GP consortia will need to ensure pathology commissioning is part of an overall efficiency strategy, says Jag Grewal

Pathology is little understood by many in the health service, and is too often considered a backroom worker. However, it has an undeniably huge impact on patient experience, with 75-80 per cent of medical decisions based on a test result. With so many changes looming for the health service and GPs tasked with commissioning £80bn worth of NHS healthcare, what is the outlook for pathology procurement?

The changes afoot in commissioning are at the forefront of much discussion. Regardless of who is making the decision to commission, opportunities for cost savings remain open through procurement of rationalised pathology services. Although the particulars for pathology and specialist commissioning may not yet be clear, we know the quality, innovation, productivity and prevention (QIPP) initiative will continue, with arguably even greater urgency in the face of budget cuts.

But we must ensure that quality control and an intelligent approach are not sacrificed for quick savings. The structural changes announced in the recent white paper cannot distract attention from the drive to create better services for patients, not just cheaper ones.

Pathology is commissioned in one of two ways: as part of a healthcare-related group, for example as part of a hip replacement, or direct access, for example a blood test for high cholesterol. Direct access procurement is mainly GP led already, and this is where savings and improvements can most quickly be made. With budget responsibility for commissioning passing over to GP consortia in 2012-13, this group will need to feel confident that they are getting the right test, for the right price, while improving value and quality of care.

The health secretary has given commissioning consortia the green light to gain commissioning support, if needed, from primary care trusts, local authorities and independent suppliers. How can commissioners make sure that the pathology service they commission is giving them what they need in terms of finances and patient care?

Pathology is generally bought as part of a block contract, bundled in with wider care pathway costs. To ensure that cost improvements can be made, it is crucial to work with the provider to start unbundling these costs, in order to identify how much of the block consists of pathology.

The most important step in pathology commissioning is to acknowledge that it is not a case of simply ordering a bunch of tests. We must consider how each test commissioned can impact on other areas, too. A commissioner must know the benefits and risks of what is being provided, how it fits into the patient pathway and how this procurement works as part of the overall strategy to cut costs without cutting quality and value.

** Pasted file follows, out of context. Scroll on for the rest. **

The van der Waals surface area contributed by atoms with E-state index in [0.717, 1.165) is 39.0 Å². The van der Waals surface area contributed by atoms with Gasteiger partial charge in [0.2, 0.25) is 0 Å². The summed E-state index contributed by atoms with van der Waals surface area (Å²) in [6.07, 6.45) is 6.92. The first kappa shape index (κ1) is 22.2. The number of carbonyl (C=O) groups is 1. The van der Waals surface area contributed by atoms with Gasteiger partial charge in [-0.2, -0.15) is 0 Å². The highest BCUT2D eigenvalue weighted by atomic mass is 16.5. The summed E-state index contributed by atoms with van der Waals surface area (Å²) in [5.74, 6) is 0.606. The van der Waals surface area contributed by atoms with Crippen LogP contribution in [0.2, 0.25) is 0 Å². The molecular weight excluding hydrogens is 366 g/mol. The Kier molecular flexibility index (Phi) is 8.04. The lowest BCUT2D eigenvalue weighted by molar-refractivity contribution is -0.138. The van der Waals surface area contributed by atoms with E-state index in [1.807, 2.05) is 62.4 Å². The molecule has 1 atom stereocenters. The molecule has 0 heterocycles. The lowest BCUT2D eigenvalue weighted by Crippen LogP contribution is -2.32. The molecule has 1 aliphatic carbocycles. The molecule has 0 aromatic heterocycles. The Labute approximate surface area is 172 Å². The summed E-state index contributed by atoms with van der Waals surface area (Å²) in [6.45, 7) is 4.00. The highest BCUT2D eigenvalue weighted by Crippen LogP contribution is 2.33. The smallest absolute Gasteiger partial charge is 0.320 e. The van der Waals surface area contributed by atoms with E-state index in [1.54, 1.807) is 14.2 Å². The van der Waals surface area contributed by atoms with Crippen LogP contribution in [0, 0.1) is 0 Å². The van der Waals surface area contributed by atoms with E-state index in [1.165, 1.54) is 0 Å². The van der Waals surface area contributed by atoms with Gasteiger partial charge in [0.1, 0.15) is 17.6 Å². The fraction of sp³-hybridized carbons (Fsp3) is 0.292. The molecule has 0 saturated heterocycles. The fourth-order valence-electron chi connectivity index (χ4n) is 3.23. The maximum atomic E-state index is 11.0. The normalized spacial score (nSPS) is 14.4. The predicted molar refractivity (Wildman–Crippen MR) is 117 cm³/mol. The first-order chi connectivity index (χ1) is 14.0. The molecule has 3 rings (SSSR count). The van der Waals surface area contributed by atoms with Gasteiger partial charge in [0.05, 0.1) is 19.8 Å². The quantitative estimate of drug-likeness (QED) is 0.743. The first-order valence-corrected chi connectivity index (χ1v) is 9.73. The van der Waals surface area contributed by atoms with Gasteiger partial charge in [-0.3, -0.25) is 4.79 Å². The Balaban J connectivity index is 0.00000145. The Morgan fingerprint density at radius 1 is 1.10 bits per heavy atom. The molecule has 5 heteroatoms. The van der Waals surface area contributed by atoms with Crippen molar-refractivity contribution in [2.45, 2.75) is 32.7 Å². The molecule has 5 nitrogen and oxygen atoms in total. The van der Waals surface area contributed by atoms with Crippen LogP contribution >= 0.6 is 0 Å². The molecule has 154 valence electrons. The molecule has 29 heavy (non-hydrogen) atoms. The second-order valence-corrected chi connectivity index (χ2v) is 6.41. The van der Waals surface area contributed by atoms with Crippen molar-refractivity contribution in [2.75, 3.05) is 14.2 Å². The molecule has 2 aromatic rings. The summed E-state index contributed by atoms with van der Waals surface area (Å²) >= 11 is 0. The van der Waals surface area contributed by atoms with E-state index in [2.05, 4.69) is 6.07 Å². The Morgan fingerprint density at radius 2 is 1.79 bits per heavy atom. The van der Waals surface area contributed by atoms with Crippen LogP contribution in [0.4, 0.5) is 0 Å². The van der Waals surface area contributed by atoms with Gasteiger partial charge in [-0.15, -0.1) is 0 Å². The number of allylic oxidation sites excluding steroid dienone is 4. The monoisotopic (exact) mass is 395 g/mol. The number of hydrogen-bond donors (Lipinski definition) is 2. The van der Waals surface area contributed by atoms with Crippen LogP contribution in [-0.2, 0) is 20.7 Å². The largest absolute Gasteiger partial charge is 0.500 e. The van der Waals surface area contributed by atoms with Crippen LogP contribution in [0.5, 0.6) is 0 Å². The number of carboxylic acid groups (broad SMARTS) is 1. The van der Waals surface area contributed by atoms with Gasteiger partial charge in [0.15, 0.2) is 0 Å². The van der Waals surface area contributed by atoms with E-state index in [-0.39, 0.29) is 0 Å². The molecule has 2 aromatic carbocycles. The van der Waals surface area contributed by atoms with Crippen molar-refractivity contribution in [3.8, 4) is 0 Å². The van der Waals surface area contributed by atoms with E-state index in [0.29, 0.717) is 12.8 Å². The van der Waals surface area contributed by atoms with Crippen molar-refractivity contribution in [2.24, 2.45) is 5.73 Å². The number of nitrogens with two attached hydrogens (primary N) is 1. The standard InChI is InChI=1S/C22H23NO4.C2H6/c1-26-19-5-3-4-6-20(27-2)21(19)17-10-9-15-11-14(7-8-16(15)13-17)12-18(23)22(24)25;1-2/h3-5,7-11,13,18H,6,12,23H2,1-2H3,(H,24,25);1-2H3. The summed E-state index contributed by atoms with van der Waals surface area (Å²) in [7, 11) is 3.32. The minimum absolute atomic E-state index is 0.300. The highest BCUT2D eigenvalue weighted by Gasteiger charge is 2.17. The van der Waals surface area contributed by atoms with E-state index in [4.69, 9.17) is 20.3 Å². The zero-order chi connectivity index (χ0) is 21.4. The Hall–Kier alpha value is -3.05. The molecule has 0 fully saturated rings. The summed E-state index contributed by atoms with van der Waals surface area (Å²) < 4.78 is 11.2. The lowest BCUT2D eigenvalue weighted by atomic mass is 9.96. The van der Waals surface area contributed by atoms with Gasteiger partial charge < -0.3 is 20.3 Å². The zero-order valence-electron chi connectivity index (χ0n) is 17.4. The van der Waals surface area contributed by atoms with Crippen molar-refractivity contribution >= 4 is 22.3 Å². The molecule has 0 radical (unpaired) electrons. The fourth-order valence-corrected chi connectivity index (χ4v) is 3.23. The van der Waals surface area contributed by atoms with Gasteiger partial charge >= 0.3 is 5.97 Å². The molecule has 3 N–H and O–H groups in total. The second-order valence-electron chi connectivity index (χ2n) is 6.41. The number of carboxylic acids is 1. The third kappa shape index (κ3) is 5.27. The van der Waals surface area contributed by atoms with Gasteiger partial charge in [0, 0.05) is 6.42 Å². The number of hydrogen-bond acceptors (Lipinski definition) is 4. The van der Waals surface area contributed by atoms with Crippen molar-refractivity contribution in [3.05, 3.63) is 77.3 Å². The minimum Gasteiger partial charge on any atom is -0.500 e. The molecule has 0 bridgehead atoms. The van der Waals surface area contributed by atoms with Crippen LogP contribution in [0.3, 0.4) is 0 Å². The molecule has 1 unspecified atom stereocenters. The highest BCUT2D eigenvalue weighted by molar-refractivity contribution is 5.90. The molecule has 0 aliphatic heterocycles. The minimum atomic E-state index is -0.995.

Effective diagnostics

Intelligent use of diagnostics can deliver personalised healthcare, which improves patient outcomes and avoids unnecessary costs. For instance, when financially tested in just one PCT, the calprotectin diagnostic test, a biochemical test for inflammatory bowel disease, is reported as having the potential to save up to £750,000 each year.

A good service provider will help achieve these sorts of savings. They should be the experts, raising the bar in quality through robust commissioning opportunities. The service chosen should offer knowledge, so that the commissioner has a full understanding of what is on offer. They should be encouraged to buy only the most relevant of tests, with education and training a part of the service.

Diagnostic tests have the potential to reduce waste significantly by allowing treatment to be personalised. For instance, diagnosing the correct HER2 protein status of a breast cancer patient can determine whether treatment with Herceptin, designed to target this protein directly, is worthwhile. At a cost of £20,000 a year, this has the potential to remove the hit-and-miss nature of Herceptin treatment by only giving it to those who will benefit.

Demand more from your pathology provider. Informed commissioning can improve patient experience, can increase efficiency and give better value - lowering costs without compromising on quality. There is a lot more potential in pathology commissioning than just buying tests.

Jag Grewal is the business development director for GSTS Pathology.

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CASE STUDY

Originally a 50:50 joint venture between Guy’s and St Thomas’ Foundation Trust and Serco, GSTS has joined forces with King’s College Hospital Foundation Trust. This tripartite joint venture forms the UK’s largest provider of pathology services. The organisation works autonomously but is clinically led.

Improvements delivered by this approach include cervical cancer screening times being halved to under seven days - the legal requirement is 14 - and the average phlebotomy waiting time being reduced from 11 minutes to nine.

Achieved in partnership with a large practice-based commissioning group, improvements have been made to transport services at a local hospital. The daily pick-up, always just once a day despite visiting 95 different GP services, became a tailored service to ensure that a personalised courier picked up tests at the most suitable times for local surgeries.

Tests were processed most efficiently and fewer were left overnight. This led to a drop in the need to retest, which had a positive impact on patient experience.